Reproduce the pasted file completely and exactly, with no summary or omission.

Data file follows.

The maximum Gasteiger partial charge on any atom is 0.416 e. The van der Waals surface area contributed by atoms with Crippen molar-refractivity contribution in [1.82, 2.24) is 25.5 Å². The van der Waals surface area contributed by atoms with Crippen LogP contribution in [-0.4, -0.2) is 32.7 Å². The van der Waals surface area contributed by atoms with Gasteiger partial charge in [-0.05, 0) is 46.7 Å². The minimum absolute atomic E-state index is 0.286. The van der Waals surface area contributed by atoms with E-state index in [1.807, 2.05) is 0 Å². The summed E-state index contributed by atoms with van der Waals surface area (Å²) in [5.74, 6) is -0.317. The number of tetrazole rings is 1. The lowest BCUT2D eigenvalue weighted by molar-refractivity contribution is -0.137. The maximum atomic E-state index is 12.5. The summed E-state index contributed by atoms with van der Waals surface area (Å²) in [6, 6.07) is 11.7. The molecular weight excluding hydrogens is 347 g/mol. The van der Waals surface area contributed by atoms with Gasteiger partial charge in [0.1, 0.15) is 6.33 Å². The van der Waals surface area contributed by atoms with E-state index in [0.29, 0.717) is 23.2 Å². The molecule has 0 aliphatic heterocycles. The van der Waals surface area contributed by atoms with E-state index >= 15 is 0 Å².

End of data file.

The maximum Gasteiger partial charge on any atom is 0.416 e. The van der Waals surface area contributed by atoms with Crippen molar-refractivity contribution in [1.82, 2.24) is 25.5 Å². The van der Waals surface area contributed by atoms with Crippen LogP contribution in [-0.4, -0.2) is 32.7 Å². The van der Waals surface area contributed by atoms with Gasteiger partial charge in [-0.05, 0) is 46.7 Å². The minimum absolute atomic E-state index is 0.286. The van der Waals surface area contributed by atoms with E-state index in [1.807, 2.05) is 0 Å². The summed E-state index contributed by atoms with van der Waals surface area (Å²) in [5.74, 6) is -0.317. The number of tetrazole rings is 1. The lowest BCUT2D eigenvalue weighted by molar-refractivity contribution is -0.137. The maximum atomic E-state index is 12.5. The summed E-state index contributed by atoms with van der Waals surface area (Å²) in [6, 6.07) is 11.7. The molecular weight excluding hydrogens is 347 g/mol. The van der Waals surface area contributed by atoms with Gasteiger partial charge in [0.1, 0.15) is 6.33 Å². The van der Waals surface area contributed by atoms with E-state index in [0.29, 0.717) is 23.2 Å². The molecule has 0 aliphatic heterocycles. The van der Waals surface area contributed by atoms with E-state index >= 15 is 0 Å².